Capital. I was saying already that we've shored up our capital ratios over the year. At the end of the year, we were at 11.6%, although we started the year at 10.77%, with the prevailing regulations at the end of 2013. And if we look at it in terms of the new requirements, not facing but fully loaded, that 9.8% ratio is what we've got, under leverage ratio under Basel III fully loaded is 5.6%. Once again, we're in a very comfortable position here.

Liquidity. Before, I was talking about the balance sheet of the group as a whole, but we've been focusing, above all, on the euro over the last few years. But once again, we've seen continuous improvement over the different months. We've seen an additional reduction of over EUR 33 billion in our liquidity gap. The big -- mix has improved, the quality is better. Customer deposits are coming in, and we're gaining market share by about 100 basis points, which has made it possible to continue to reduce the capital that we have to raise on the markets and above all, with the European Central Bank, where we cut back our LTROs by EUR 20 billion. Earlier on, I was talking about the Tier 1 issue -- additional Tier 1 issue that we made, it's gone down very well in the markets. We also took advantage of windows that came up during the year. In January last year, we made an issue of mortgage warrants and -- or covered bonds, and we've issued some senior bonds as well. We brought down the costs really significantly and improved the terms and tenors as well. So we've got an ongoing improvement of the structure of our balance sheet.

So this is the income statement. EUR 2.228 billion in net attributable profit. So with constant exchange rates to get out the volatility of the exchange rate performance, we have the news that in 1 line, we can now put all the factors that could undermine the better understanding of the underlying performance. So that's why we've put the income from corporate operations, which include sale of subsidiaries which has an impact on this year and last year; also, the effect of the China transaction which is more an accounting restatement; the sale of the insurance business in Spain at the beginning of the year; and finally, we've also got all the revenues from equity accounting from last year and this year, so that in -- we don't have 12 months in 1 year, and then 9 in another. So all the impacts of one-offs that we've done during the year, some of them starting in the previous year, are included in that 1 line. So that from there up, from pretax income, you can see like-for-like figures.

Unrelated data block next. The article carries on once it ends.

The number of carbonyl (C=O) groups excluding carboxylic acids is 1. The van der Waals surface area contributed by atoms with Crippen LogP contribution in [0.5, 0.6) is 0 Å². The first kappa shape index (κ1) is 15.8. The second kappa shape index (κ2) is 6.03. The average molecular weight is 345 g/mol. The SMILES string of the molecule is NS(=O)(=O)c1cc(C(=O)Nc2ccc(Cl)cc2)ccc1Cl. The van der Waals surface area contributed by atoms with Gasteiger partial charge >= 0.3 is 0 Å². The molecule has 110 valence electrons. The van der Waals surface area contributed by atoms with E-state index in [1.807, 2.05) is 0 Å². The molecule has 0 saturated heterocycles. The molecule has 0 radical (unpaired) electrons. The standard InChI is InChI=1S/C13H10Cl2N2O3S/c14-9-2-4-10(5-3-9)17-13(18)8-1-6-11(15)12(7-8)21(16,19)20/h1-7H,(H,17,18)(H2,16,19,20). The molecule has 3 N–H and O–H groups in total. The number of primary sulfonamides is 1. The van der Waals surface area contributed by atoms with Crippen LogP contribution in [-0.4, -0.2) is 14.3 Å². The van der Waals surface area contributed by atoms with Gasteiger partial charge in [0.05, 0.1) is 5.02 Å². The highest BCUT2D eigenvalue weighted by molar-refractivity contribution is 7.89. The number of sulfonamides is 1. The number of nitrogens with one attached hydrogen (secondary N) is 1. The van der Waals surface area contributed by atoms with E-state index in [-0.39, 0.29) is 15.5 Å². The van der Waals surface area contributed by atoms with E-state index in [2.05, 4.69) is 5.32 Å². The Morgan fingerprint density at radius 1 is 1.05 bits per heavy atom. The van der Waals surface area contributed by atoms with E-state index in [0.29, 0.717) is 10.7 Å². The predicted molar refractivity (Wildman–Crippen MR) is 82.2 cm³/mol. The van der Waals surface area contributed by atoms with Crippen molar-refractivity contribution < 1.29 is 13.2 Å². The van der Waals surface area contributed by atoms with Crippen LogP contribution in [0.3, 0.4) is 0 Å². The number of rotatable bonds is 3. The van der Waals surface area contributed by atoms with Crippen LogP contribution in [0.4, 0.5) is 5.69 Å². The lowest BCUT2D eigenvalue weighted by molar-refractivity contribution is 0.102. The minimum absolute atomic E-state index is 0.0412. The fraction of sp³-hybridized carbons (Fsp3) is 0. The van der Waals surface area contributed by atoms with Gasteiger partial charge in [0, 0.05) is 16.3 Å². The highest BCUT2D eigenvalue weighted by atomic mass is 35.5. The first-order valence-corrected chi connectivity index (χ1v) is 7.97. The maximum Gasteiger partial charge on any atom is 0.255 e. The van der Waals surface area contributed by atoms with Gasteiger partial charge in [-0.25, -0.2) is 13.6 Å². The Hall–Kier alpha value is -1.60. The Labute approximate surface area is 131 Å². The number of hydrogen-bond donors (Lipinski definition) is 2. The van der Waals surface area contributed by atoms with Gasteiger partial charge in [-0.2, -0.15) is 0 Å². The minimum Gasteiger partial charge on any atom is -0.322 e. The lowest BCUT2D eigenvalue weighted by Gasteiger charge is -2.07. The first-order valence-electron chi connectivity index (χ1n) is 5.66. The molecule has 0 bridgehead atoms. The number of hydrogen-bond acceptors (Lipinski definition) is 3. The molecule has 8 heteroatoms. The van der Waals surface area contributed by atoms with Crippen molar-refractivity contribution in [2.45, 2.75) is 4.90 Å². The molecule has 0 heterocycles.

So to sum up, the final message regarding our results is that we have recurrent sound revenues, over EUR 21 billion. The outcome of this diversification between the emerging economies and the developed economies, profit over EUR 2.2 billion, and the net operating income is very strong, giving us a good buffer. And in our capital, we've seen that we're in a very comfortable situation, reaching nearly 10% fully loaded capital ratio under Basel III fully loaded. Our liquidity is permanently improving. And in risks, we can see the stability of the risk indicators, which has been confirmed in the fourth quarter.

Moving on to the different business areas, and starting with the developed economies. Here in Spain, as I said when I started, we've seen an accumulation of very difficult or negative news here, which was the greater deleveraging than we had forecast. And as we can see here, there's a 9% fall in lending, but it's also true that this is far below the fall we've seen in the rest of the system, which has fallen by almost 13% the system as a whole. If we look at deposits, we can see we're talking about an increase in 13%, and again, the system has grown between 8% and 9%. And these are the reasons why we've gained market share in both deposits and on the lending side and at the same time, we're continuing to strengthen our financial structure.

If we look at the net interest income, or the operating income, they're falling around 19%, and these are significantly affected, first of all, by the deleveraging that we're just seeing, but secondly, by the effect of the floor close of the mortgages. One thing I said about the group, and this is also true of Spain, the most positive piece of news is the recent trend in the net interest marked income, which is growing by 7.4% quarter-on-quarter. And this trend, I think, is due to the, not just of the deleveraging, but also their continual improvement in the price of retail deposits, which means that we have won 16 basis points in our customer spreads in the last quarter. I repeat, the operating income, once we take out the costs, and these are flat, with the exception of the expenses from Unnim during 2013.